WildChina > WildChina > Travel Tip: Dining with Allergies in China

Dining in China is a fantastic experience for the palate, with a myriad of new flavors, textures, and aromas to enjoy.

 Allergies
Don’t let allergy fears get in the way of enjoying Chinese cuisines.

However, it can be a horrifying experience for travelers with allergies. If you don’t speak Chinese, cannot understand the menu, and have no one to ask, what can you do? Trying your luck is terribly risky; on the other hand, limiting yourself to, say, hotel restaurants with English-speaking staff is both boring and inauthentic.

We’ve compiled a list of useful tips and tricks for enjoying Chinese cuisine, without the stress of dietary restrictions gnawing at your plate:

1) Keep a multi-lingual allergy card handy. Companies like SelectWisely can easily customize a card with your allergy and dietary restrictions for $7.50 – $9.50 (between ~50 and ~64 RMB) per card. Be sure to specify simplified Mandarin characters when traveling to Mainland China, and traditional characters if you visit Hong Kong or Taiwan.

2) Pack your Benadryl. Be sure to have your medicines and epi-pens on hand when dining out. In addition to the language barrier, there may be some cultural misunderstandings in smaller areas. For example, nut allergies aren’t common in China, so there may be less awareness in smaller cities and towns about how severe reactions can be.

3) Know your local China healthcare information. Your tour operator can provide you with contacts and policies for the nearest hospital, doctor, or other healthcare provider to where you are traveling in China. Keep this information handy, should an emergency arise, such as allergies.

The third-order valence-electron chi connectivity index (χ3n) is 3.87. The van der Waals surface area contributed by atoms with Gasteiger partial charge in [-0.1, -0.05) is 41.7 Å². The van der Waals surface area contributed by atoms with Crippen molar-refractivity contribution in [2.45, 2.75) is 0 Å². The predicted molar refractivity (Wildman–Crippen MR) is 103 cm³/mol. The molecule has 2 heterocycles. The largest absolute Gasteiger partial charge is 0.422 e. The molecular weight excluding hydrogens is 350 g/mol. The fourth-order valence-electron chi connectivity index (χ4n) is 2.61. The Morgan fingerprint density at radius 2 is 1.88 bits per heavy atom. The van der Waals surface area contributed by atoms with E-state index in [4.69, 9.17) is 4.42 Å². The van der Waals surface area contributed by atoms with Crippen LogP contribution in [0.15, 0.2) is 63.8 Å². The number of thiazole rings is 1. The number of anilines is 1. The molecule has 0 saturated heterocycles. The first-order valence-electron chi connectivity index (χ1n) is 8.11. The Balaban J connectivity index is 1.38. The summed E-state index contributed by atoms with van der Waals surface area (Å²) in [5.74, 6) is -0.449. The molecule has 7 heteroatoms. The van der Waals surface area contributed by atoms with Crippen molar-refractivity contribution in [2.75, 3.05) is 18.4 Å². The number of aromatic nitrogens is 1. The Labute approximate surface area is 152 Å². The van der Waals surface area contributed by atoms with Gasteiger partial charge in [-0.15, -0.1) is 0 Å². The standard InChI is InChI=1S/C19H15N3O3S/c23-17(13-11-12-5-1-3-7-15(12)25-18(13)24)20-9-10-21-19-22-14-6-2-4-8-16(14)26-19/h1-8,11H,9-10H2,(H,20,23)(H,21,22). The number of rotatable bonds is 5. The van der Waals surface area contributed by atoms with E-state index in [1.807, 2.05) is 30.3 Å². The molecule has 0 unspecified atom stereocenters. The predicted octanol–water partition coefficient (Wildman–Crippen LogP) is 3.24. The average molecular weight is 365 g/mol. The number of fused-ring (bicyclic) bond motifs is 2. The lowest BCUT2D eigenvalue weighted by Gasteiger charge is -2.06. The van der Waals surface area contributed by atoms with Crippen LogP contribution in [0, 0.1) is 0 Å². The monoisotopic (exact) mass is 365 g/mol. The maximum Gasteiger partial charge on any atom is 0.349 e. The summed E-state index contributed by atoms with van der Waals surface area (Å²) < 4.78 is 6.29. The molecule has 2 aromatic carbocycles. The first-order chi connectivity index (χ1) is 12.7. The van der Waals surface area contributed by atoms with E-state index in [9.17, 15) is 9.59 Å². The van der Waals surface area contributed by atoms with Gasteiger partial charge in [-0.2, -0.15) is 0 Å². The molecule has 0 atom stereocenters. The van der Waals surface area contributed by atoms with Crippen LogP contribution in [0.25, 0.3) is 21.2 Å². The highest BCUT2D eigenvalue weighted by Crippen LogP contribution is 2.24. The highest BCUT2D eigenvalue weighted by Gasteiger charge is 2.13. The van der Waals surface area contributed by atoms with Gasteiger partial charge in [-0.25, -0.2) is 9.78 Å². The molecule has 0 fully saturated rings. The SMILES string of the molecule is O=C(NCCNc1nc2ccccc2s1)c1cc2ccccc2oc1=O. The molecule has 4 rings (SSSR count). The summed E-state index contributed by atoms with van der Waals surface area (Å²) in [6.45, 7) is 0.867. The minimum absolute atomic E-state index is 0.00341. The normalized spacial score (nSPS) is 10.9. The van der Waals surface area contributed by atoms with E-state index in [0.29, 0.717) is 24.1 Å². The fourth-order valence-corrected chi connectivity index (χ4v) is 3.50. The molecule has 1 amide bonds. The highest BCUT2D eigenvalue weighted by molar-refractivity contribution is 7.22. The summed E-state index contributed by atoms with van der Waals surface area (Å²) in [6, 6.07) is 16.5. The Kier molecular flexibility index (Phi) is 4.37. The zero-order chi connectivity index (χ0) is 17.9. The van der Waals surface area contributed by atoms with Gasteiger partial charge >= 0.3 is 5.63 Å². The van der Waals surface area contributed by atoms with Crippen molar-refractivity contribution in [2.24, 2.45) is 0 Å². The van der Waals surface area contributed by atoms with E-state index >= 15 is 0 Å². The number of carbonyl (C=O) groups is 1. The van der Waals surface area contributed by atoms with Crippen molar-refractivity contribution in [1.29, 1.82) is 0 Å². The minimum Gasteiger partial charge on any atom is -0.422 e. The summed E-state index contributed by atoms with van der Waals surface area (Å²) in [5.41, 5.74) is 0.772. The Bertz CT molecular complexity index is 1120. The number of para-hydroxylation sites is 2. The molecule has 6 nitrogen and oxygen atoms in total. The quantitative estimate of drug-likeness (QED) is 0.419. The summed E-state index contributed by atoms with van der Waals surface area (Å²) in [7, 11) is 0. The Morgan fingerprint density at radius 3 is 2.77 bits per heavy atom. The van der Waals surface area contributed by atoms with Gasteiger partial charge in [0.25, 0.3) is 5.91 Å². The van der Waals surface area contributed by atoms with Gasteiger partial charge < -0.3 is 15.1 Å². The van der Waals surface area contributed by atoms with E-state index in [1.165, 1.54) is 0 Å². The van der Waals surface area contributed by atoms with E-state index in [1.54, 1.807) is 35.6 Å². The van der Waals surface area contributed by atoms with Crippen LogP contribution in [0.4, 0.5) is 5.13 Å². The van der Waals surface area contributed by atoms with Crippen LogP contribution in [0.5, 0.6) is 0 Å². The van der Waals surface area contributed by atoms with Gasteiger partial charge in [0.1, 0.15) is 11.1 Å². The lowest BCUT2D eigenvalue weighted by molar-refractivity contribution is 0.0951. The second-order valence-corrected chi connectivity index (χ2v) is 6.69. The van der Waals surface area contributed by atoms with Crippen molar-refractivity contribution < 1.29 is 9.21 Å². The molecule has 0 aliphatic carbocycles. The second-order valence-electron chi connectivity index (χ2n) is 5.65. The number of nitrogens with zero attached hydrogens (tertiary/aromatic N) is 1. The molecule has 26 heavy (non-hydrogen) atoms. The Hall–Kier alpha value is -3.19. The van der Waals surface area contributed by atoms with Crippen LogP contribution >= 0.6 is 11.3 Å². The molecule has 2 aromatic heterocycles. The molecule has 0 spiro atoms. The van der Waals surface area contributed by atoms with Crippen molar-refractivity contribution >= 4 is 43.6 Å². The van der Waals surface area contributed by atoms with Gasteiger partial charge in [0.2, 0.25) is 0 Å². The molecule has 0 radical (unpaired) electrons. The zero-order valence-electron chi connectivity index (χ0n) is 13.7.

4) Study Chinese cuisines. Chinese cuisines are quite different from American Chinese food, so do a little research on culinary traditions for areas of China that you will visit. Get a sense for what ingredients and flavors are prominent, and brainstorm which dishes would best suit your restrictions. When traveling, you’ll have a better sense of what foods are safe choices.

5) Stock up on your favorite foods (just in case). Coming prepared with your favorite snack foods will ease the stress of a restaurant successfully accommodating your needs. If you begin your China trip in Hong Kong, Shanghai, or Beijing, you can  purchase many popular Western food products from local Western-style grocers. Ask your tour operator for suggestions, and for starters, consult HK Magazine (Hong Kong) and CityWeekend (Shanghai, Beijing).

6) Ask your tour operator to organize special meals in advance. Any good tour operator in China will be able to accommodate your needs and requests with restaurants. Let them know what you prefer to eat, which foods you must avoid, and any additional information they should know.

While the above tips may give you the impression that those with allergies have quite the struggle in China, don’t fret! Finding dishes in China that meet your dietary needs is truly easier than you might think. A young British China economist living in Beijing who is allergic to eggs, seafood and nuts had this to say about dining in the Middle Kingdom:

“Before coming to China, I assumed that Chinese food would be largely off-limits, as I believed that all ingredients were mixed together. In fact, it has been quite easy for me to avoid these foods.

Fish and seafood usually merit their own dishes, and are not mixed in with other foods – the one exception being small shrimp sometimes turning up in zhou [congee].

The worst has been nuts because of their prevalence in many Chinese dishes. However, I was relieved to find that fewer cooks use peanut oil because of the higher price. Most prefer soybean-based oils.

Chinese dishes are generally quite straightforward, and with an allergy card and/or guide to help, you shouldn’t have much problem navigating your meals.”

What Chinese dish do they suggest? Mapo doufua Sichuan-style mixture of tofu, spicy chili and bean oil, and minced meat.

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